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October 2013 Briefing - Family Practice

Here are what the editors at HealthDay consider to be the most important developments in Family Practice for October 2013. This roundup includes the latest research news from journal articles, as well as the FDA approvals and regulatory changes that are the most likely to affect clinical practice.

FDA Announces Moves to Avert Drug Shortages

THURSDAY, Oct. 31 (HealthDay News) -- Drug makers would have to promptly notify the federal government of potential drug shortages under a new rule proposed Thursday by the U.S. Food and Drug Administration. The companies would be required to alert the FDA at least six months before a possible interruption in supply, or no later than five days after the interruption has occurred.

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Guidelines Developed for Diagnosis and Treatment of PCOS

THURSDAY, Oct. 31 (HealthDay News) -- Evidence-based guidelines have been developed for the diagnosis and treatment of polycystic ovary syndrome (PCOS); the clinical practice guideline was published online Oct. 22 in the Journal of Clinical Endocrinology & Metabolism.

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Review: Physical Activity May Prevent Depression

THURSDAY, Oct. 31 (HealthDay News) -- Physical activity, even at low levels, may prevent depression, according to a review published in the November issue of the American Journal of Preventive Medicine.

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IOM: Culture Change Needed in Sports-Related Concussions

THURSDAY, Oct. 31 (HealthDay News) -- A culture change is recommended to encourage reporting and appropriate management of sports-related concussions, according to a report published Oct. 30 by the Institute of Medicine.

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Effect of Internet on Suicide, Self-Harm in Youth Unclear

THURSDAY, Oct. 31 (HealthDay News) -- Internet use may have both a positive and negative influence on youth who are at risk for self-harm or suicide, according to research published online Oct. 30 in PLOS ONE.

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Top 100 EHR Systems Sorted by Company Revenue

THURSDAY, Oct. 31 (HealthDay News) -- The top 100 electronic health record (EHR) systems have been sorted, mainly by company revenue, in an article published Oct. 25 in Medical Economics.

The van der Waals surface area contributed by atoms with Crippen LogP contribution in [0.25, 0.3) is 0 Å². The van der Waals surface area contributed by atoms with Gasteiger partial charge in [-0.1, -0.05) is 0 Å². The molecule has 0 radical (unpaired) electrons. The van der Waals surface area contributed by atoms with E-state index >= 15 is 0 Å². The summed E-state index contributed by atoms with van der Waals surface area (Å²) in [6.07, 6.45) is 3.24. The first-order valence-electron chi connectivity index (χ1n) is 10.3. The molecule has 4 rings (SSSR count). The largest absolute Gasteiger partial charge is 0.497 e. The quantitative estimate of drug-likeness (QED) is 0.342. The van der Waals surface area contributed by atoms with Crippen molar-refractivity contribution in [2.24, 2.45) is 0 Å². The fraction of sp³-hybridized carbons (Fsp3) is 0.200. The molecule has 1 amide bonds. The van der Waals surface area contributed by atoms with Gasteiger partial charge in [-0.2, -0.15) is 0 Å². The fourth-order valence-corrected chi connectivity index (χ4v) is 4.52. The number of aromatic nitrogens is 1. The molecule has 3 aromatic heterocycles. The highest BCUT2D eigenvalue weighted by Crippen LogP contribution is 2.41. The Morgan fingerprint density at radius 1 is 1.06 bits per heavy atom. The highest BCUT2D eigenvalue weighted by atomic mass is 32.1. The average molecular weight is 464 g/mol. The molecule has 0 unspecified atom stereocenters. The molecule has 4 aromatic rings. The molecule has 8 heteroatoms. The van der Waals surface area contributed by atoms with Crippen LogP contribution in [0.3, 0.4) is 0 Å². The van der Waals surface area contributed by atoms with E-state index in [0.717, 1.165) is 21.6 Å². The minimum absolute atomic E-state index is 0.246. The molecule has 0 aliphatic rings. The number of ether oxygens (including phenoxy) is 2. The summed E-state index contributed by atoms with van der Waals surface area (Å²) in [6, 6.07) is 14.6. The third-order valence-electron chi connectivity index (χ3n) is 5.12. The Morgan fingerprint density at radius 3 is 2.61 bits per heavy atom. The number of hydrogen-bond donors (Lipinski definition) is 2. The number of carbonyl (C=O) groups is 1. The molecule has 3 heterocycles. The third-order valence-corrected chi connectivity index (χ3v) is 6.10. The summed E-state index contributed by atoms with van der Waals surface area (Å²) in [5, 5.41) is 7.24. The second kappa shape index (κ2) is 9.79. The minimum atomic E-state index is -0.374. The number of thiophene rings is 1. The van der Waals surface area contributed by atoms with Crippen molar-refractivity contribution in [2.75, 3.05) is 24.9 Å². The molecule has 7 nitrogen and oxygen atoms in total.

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Active Lifestyle Beneficial, Even Without Regular Exercise

THURSDAY, Oct. 31 (HealthDay News) -- For older adults, a generally active daily life is associated with cardiovascular benefits and reduced mortality, irrespective of regular exercise habits, according to a study published online Oct. 28 in the British Journal of Sports Medicine.

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In MS, Timed 25-Foot Walk Benchmarks Clinically Relevant

THURSDAY, Oct. 31 (HealthDay News) -- For patients with multiple sclerosis (MS), Timed 25-Foot Walk (T25FW) benchmarks of ≥6 seconds (6 to 7.99 seconds) and ≥8 seconds are clinically meaningful, according to a study published online Oct. 30 in Neurology.

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'Safe Swaddling' Recommended to Prevent Hip Dysplasia

THURSDAY, Oct. 31 (HealthDay News) -- Health providers need to provide correct advice about how to swaddle infants safely, to reduce the risk of hip dysplasia, according to an article published online Oct. 28 in the Archives of Disease in Childhood.

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Suicide Risk Higher in Young After Cancer Diagnosis

THURSDAY, Oct. 31 (HealthDay News) -- Adolescents and young adults are more likely to attempt or complete suicide after a cancer diagnosis, particularly in the first year after diagnosis, according to a study published online Oct. 29 in the Annals of Oncology.

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New Criteria ID Clinically Relevant Post-Procedure MI

THURSDAY, Oct. 31 (HealthDay News) -- A new definition of myocardial infarction (MI) that encompasses clinically relevant MI following coronary revascularization, rather than one that identifies small degrees of myonecrosis, should be adopted, according to a consensus document published in the Oct. 22 issue of the Journal of the American College of Cardiology.

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Early ART Cost-Effective in Serodiscordant Couples

WEDNESDAY, Oct. 30 (HealthDay News) -- In South Africa and India, early antiretroviral therapy (ART) is projected to be cost-effective over a lifetime for HIV-serodiscordant couples, according to a study published in the Oct. 31 issue of the New England Journal of Medicine.

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Exercise Programs Cut Fall-Related Injuries in Elderly

WEDNESDAY, Oct. 30 (HealthDay News) -- Exercise programs designed to prevent falls in community-dwelling older adults can reduce fall-related injuries, including the most severe injuries, according to a review and meta-analysis published online Oct. 29 in BMJ.

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Sebelius: 'Hold Me Accountable' for Website 'Debacle'

WEDNESDAY, Oct. 30 (HealthDay News) -- U.S. Health and Human Services Secretary Kathleen Sebelius on Wednesday claimed responsibility for the failed rollout of HealthCare.gov and committed to fixing the website's many software and system problems.

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Twin Study Shows Smoking Causes Premature Facial Aging

WEDNESDAY, Oct. 30 (HealthDay News) -- Visual evidence in identical twins shows that smoking hastens facial aging, particularly in the middle and lower thirds of the face, according to research published in the November issue of Plastic and Reconstructive Surgery.

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Record High in Medical School Applicants, Enrollment